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Dr. Oz: Pesticide and antibiotic warnings plus Dr. Fuhrman's weight loss diet

Do you know what's on those carrots?
Do you know what's on those carrots?
Photo by Justin Sullivan/Getty Images

Most of us assume that the food we buy in supermarkets is safe. But Dr. Mehmet Oz warned on his talk show Tuesday that the food industry is attempting to cover up their use of pesticides. Plus: Find out how Dr. Joel Fuhrman's new weight loss plan can help you shed pounds by satisfying your cravings with nutrient-dense food and why he believes antibiotics can cause weight gain.

Dr. Oz is concerned that long-term exposure to pesticides has not been studied sufficiently. Moreover, the Food and Drug Administration (FDA) does not regulate how many pesticides farmers can use simultaneously.

Exacerbating the use of pesticides on our food: Antibiotics prescribed for our illnesses. Dr. Joel Fuhrman, author of "Eat to Live Cookbook: 200 Delicious Nutrient-Rich Recipes for Fast and Sustained Weight Loss, Reversing Disease, and Lifelong Health," believes that antibiotics can cause weight gain.

Rather than take drugs, Dr. Fuhrman advocates using food as medicine. His weight loss program, detailed in "Eat to Live: The Amazing Nutrient-Rich Program for Fast and Sustained Weight Loss," is designed to protect you from disease while helping you easily lose weight without hunger because of its emphasis on nutrient-dense foods.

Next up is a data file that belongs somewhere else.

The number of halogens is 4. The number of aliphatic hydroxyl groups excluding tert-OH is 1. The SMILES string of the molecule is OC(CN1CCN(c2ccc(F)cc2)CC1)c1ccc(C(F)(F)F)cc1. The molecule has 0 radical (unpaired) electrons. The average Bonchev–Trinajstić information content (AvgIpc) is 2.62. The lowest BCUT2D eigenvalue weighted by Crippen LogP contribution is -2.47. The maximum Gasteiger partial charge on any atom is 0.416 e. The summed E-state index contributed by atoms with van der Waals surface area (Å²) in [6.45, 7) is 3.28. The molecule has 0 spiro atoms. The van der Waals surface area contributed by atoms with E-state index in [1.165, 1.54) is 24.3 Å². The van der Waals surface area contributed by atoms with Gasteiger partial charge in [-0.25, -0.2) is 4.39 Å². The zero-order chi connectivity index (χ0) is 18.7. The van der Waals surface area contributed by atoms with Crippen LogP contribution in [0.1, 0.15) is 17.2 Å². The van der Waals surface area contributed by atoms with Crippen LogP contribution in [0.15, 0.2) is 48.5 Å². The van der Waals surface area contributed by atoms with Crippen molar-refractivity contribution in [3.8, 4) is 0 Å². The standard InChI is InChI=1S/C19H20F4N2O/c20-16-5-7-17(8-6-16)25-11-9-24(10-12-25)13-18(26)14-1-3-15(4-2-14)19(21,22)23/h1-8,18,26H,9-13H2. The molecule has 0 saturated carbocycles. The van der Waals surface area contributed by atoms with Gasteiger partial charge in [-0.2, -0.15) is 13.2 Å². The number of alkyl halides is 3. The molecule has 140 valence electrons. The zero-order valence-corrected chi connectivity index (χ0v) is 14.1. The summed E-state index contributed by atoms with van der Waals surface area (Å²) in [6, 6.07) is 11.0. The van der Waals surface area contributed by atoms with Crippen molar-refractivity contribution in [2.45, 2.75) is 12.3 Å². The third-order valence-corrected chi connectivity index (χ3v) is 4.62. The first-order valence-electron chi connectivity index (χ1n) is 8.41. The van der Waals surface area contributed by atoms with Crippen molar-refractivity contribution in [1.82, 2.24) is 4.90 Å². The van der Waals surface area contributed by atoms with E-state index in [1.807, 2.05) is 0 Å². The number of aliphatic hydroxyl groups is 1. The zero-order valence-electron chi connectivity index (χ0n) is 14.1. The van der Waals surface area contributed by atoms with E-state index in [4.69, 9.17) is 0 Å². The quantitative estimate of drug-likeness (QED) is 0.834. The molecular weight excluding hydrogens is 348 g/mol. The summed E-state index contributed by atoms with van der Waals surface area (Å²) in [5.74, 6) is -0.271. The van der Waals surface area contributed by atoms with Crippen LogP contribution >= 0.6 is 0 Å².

How can antibiotics cause weight gain? Dr. Fuhrman says that they are designed to wipe out bacteria, including the "good" bacteria that specifically help with weight loss.

And the newest research supports his theory. People who are overweight or have type 2 diabetes have less "good" bacteria than those who are healthy, reported ABC News on Monday.

"Further studies should be carried out to elucidate if the gut microbial changes are a cause or effect of metabolic diseases," said study lead investigator Dr. Yalcin Basaran, an endocrinologist. He believes that experimenting with intestinal bacteria can help control obesity as well as type 2 diabetes.

As part of the study, researchers made sure that participants had not taken antibiotics within the past three months because of the awareness that antibiotics can change intestinal bacteria. This aspect of the study illustrates that many experts believe weight gain can be caused, in part, to overuse of these drugs.

So how can you boost your good bacteria if you've been taking antibiotics? Dr. Oz and Dr. Fuhrman are proponents of probiotics.

You can eat yogurt or try fermented foods such as sauerkraut. Alternatively, consider a probiotic supplement.

Dr. Fuhrman also suggests that dieters don't deprive themselves of treats - and that includes dessert. Try using fruit to make sorbet, for example.

To make Dr. Fuhrman's Strawberry Pineapple Sorbet, combine four slices unsweetened and unsulfured dried pineapple, 1/2 cup orange juice and one 10-ounce bag of frozen strawberries. Soak pineapple in orange juice, chop, add to a blender with frozen strawberries and blend until smooth.

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